Your browser is no longer supported

For the best possible experience using our website we recommend you upgrade to a newer version or another browser.

Your browser appears to have cookies disabled. For the best experience of this website, please enable cookies in your browser

We'll assume we have your consent to use cookies, for example so you won't need to log in each time you visit our site.
Learn more


Childcare with a difference

  • Comment

For Jodie Hiscutt, follow-up is a key part of care so she found a way to be a part of the process

Nurses often don’t get to see the entire patient journey. They may care for a sick child in hospital but, once he or she is discharged, they no longer get to see patients in their own home or help them cope with the transition.

This is precisely why Jodie Hiscutt was attracted to becoming a WellChild Children’s Nurse and took a role as a ventilation nurse specialist in October 2011.

“It appealed because it was something completely different,” she says. “I didn’t want to lose my acute nursing skills but wanted more patient contact in the community. It was a challenge for me because, since I’d trained in 1997, I’d always worked in Southampton General Hospital - firstly on the paediatric medical unit and then the high dependency unit.”

The WellChild charity provides health, emotional and practical support for sick children across the UK, and has provided support and funding to establish the role of 16 nurses, enabling them to work in both an acute setting and in the community. Its pilot Children’s Nurse programme began in 2006, and its success has resulted in the creation of permanent posts across England, Scotland and Wales. Two posts will be added this year.

Ms Hiscutt is able to provide seamless care from the beginning of a child’s hospital journey until he or she is well enough to go home. She helps them and their families until she is no longer needed. Working across six counties - Hampshire, Dorset, Wiltshire, Berkshire, Surrey, and the Isle of Wight and Channel Islands - she manages her caseload with colleague Ruth Brinkley. The number of patients they care for is constantly increasing; they currently have 60, seven of whom are inpatients.

In talking about her transition, Ms Hiscutt says: “It was fantastic. I was able to join the existing ventilation team at Southampton because I’ve always been well supported, and it helped me to settle into the role more easily.”

Her role now involves caring for children who need invasive and non-invasive ventilation. She visits district general hospitals to deliver training, provides support and training to families, acts as an advocate for the child and liaises with the family once they are home.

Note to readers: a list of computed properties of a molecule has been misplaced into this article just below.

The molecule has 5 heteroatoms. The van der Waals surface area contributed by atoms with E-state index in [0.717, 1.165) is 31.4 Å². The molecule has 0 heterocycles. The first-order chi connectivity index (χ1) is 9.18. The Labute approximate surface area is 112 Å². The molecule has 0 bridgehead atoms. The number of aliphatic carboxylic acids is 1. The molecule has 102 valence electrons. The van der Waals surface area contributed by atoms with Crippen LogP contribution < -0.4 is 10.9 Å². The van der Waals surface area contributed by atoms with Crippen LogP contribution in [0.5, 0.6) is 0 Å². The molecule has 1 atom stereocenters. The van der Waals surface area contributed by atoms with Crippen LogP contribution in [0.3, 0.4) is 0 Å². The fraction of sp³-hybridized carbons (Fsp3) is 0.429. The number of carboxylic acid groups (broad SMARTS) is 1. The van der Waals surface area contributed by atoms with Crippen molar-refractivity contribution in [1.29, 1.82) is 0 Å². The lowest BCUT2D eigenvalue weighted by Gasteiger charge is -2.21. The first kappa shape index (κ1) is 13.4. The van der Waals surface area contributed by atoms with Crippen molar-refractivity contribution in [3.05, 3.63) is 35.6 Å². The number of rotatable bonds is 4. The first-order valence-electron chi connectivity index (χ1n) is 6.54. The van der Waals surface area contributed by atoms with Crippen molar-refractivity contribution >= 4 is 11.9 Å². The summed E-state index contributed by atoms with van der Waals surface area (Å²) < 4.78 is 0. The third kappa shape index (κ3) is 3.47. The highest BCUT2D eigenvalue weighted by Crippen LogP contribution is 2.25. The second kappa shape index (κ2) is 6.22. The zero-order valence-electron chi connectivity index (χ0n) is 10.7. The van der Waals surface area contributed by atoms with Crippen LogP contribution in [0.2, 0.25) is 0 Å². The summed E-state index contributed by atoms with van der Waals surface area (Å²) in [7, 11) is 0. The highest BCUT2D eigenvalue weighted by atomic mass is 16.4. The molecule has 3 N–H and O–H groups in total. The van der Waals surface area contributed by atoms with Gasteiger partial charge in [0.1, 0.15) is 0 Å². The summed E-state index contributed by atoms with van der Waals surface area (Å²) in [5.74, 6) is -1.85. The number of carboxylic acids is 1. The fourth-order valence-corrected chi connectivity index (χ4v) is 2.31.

“I can spend time showing the parents how to care for their child, and make them confident to provide that care,” she says. Giving control back to parents is one of her favourite parts of the job.

“Often the parents just want to know what’s going on,” she says. “When they are just waiting for information in a ward, it can get frustrating; I can remove

that stress by keeping them involved and sharing information. It’s great that they can have one point of contact and some continuity.”

This role, as with all others, is funded by WellChild for three years. During this initial period the value of the post is well evidenced and, when proven to be sustainable and an essential part of children’s and young people’s services, it is continued by the local NHS trust.

The WellChild Children’s Nurse network is supportive, with every nurse able to contact past or present nurses throughout the year to benchmark and access ideas about best practice. There is also a budget for training and study days.

Twice a year, the nurses get together to talk through a set theme or just share ideas. And they also see each other at the charity’s annual flagship event The WellChild Awards, where sick children, their carers, families and the health professionals who look after them are celebrated by a host of celebrities from film, comedy, sport and television, as well as the charity’s patron HRH Prince Harry.

“The children are incredible and the stories are heartbreaking, but it is amazing to see their faces light up when they get to meet their heroes,” Ms Hiscutt says.

“I love this job. I was concerned about the community work and how best to manage my time but this has become easier over time and my caseload makes me feel challenged daily. This is an exciting service to be involved in. I learn something new every day.”

Jenni Middleton

● See

  • Comment

Have your say

You must sign in to make a comment

Please remember that the submission of any material is governed by our Terms and Conditions and by submitting material you confirm your agreement to these Terms and Conditions. Links may be included in your comments but HTML is not permitted.